The marathon is humbling, no matter what pace you are running. This year, I decided to be the rabbit for my wife in the Philadelphia Marathon in her quest to qualify for Boston. This kept me interested in training in a year I have struggled to get out of a running rut.
Jill’s goal was 3:50 (8:46 per mile pace), which would give her a 5 minute cushion (qualifying requirement for her age is 3:55). This would increase her chances of not having to register for Boston on the “last” day of a new rolling registration process. Her fear was that the race would be full by the time she registered.
Her previous PR was 3:55:03 (3 seconds away from the new qualifying time for her age!). So, this time around, I trained more with her (long runs, and track workouts, in particular Yasso 800s). The more we ran together, the more I noticed her newer, tougher runner’s attitude. We both started to believe she could do it.
She had control over her training. The only “x factor” for a race in late November would be the weather, which was nearly perfect (borderline warm) on race day.
So, the blaring horns sounded the Olympic theme song, and we were off. I simply wanted Jill to be patient for the first two miles, which include lots of jockeying and elbows (some treat the start as if it is a 5K). Mile 1 was at 8:59, which was fine.
When she threw down her “throw away” gloves after Mile 2, I said to myself, she will break 3:50 today. It was in the way she threw down the gloves (very business-like). At that moment, it was clear to me that she was on a mission.
After the wide expanse of Columbus Boulevard, we weaved through Center City. Around Mile 5, she got a little weepy as we made the left turn onto Chestnut Street, near Independence Hall (she is a history geek, and loves our city so much, she got caught up in the moment). A fellow runner can never judge another’s emotions during a race.
Chestnut Street is dangerous because the crowd support is so good, you are tempted to run faster. When you get to high five someone cheering you on dressed as a pancake, it tends to pump you up. I had to help her put the breaks on a few times because I knew the hills of Miles 8-10 would be coming up.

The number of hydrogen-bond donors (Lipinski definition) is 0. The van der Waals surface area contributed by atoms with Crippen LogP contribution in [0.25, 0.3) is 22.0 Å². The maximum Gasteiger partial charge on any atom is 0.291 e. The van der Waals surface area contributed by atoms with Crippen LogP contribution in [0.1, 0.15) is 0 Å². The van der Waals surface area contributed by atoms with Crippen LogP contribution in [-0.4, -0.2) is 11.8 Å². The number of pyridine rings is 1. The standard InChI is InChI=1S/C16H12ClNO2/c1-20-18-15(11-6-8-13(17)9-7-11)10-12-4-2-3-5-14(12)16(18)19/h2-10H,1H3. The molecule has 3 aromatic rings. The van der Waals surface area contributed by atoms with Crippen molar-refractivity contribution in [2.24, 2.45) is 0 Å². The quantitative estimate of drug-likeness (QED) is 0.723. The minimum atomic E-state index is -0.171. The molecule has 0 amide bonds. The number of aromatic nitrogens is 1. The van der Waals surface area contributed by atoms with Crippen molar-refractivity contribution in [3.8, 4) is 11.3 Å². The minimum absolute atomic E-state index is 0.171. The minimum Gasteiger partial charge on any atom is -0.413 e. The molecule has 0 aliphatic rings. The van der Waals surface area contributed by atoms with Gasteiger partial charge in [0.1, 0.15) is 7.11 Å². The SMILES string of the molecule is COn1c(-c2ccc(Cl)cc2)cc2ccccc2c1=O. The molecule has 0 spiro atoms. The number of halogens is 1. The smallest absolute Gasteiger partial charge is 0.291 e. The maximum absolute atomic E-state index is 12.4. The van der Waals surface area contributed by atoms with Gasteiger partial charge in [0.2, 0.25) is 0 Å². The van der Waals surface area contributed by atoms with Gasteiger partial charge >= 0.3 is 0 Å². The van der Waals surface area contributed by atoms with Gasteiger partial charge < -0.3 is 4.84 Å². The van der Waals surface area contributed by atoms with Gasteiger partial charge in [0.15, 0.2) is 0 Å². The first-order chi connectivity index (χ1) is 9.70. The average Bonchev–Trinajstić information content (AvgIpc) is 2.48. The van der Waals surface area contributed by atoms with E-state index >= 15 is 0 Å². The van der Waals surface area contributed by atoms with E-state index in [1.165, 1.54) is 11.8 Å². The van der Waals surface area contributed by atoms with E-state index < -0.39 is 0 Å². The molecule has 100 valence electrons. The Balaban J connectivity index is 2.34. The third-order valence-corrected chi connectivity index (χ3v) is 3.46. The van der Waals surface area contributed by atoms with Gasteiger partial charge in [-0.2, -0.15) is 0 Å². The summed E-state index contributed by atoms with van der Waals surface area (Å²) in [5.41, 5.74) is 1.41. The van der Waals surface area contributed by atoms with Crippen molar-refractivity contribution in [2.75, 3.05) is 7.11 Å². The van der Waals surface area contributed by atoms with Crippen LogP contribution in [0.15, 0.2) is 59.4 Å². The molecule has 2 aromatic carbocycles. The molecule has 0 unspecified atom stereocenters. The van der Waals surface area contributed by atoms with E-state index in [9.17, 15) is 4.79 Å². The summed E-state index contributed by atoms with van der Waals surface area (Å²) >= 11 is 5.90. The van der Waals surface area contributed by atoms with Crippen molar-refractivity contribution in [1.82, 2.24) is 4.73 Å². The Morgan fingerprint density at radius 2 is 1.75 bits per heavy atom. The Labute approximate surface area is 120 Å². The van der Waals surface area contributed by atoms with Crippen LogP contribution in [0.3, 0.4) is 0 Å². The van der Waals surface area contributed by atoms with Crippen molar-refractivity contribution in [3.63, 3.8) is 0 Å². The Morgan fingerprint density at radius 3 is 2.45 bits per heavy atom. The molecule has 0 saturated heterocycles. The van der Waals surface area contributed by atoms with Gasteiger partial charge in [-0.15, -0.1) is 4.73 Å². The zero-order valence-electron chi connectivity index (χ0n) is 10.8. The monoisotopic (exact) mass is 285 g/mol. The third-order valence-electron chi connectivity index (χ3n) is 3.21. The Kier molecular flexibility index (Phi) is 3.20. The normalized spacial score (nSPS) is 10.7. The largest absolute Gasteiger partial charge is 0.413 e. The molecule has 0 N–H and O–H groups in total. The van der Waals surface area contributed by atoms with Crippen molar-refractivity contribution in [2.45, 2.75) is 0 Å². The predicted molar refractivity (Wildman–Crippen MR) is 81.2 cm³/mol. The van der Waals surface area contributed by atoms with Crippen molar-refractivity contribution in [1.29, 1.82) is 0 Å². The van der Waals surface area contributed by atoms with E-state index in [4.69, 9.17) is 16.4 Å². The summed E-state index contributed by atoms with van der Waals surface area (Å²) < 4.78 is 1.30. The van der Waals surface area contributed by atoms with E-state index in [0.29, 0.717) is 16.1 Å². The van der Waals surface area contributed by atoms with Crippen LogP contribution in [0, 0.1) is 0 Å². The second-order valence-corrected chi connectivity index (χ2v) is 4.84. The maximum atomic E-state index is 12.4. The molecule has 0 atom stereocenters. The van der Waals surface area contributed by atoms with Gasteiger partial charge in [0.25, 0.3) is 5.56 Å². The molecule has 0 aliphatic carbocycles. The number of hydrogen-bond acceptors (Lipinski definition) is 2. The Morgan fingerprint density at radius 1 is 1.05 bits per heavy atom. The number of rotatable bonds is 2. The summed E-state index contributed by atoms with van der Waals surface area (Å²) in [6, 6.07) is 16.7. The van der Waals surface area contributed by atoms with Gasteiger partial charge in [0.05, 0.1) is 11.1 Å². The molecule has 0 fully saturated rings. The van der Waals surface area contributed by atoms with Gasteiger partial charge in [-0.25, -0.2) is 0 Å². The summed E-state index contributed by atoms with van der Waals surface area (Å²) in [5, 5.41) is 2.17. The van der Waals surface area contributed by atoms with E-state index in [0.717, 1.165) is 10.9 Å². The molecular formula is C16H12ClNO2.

I warned her not to worry if Mile 10 was closer to 9mins (and it was because of the longer hill). Nothing to panic about.
The next danger was West River Drive. It is a race track, especially because the race is mixed with half marathoners nearing their finish. She had to fight the urge to go faster. When she is running faster than 8:30 pace, I usually say: “Take it easy Paula (Radcliffe).”
At the half, she was under 1:53 (2+ minutes ahead of pace). A bit fast, which slightly worried me, but not to the point of panic (since her Yasso 800s were at 3:47). So, we made our way out on Kelly Drive, a more quiet, lonely part of the race. It is also a bit intimidating because you start to see other runners coming inbound on Kelly Drive, and you realize how far you’ve still got to go.
At Mile 14, I was reminded I was running a marathon too. I turned my ankle, and let out a brief shout. I didn’t want to scare Jill, so I said everything was fine (lie). Her next three miles were consistently 8:30 pace. She was officially going into “Mr. Spock” mode (I will explain that in a future post).
Jill survived the Manayunk miles by staying around 8:45 pace. At this point, I was struggling despite the fact that this pace was much slower than I am used to running. My breathing was labored (I was fighting off a cold), and my ankle (ouch); however, I think it had more to do with the fact that Jill was simply kicking ass. I almost told her to go on ahead of me, but I didn’t want to miss out on her amazing performance. I was witnessing the “race of her life” as she kept forging on.
Heading back onto Kelly Drive (the eternal home stretch), it was clear to me at Mile 22 that she would shatter 3:50. This is when I got weepy (yes I admit it). When you are witnessing your spouse’s strength and determination, and you are overcome with pride and emotion, you will lose your cookies too. I do not apologize for crying. I was simply in awe.
The last two or three miles were a bit slower than 8:45 pace, but I knew it was going to happen for her.
As we neared the finish line, passing the Art Museum, I almost wanted it to slow down for Jill (even though she simply wanted to speed up to cross the line). I just wanted her to be able to soak in the moment for “just a little longer.” I screamed out to her: “Boston baby!”
We crossed the finish line (3:47:32), a PR for her by over 7 minutes! Jill got her high five from Mayor Nutter, and we both got shout-outs from Bart Yasso! We hugged and there were more tears (we are criers).
(Later, we were saddened by the news of the deaths of two runners, ages 21 and 40. Our thoughts and prayers go out to their family and friends. Once I get my legs back, I will dedicate my next run to them).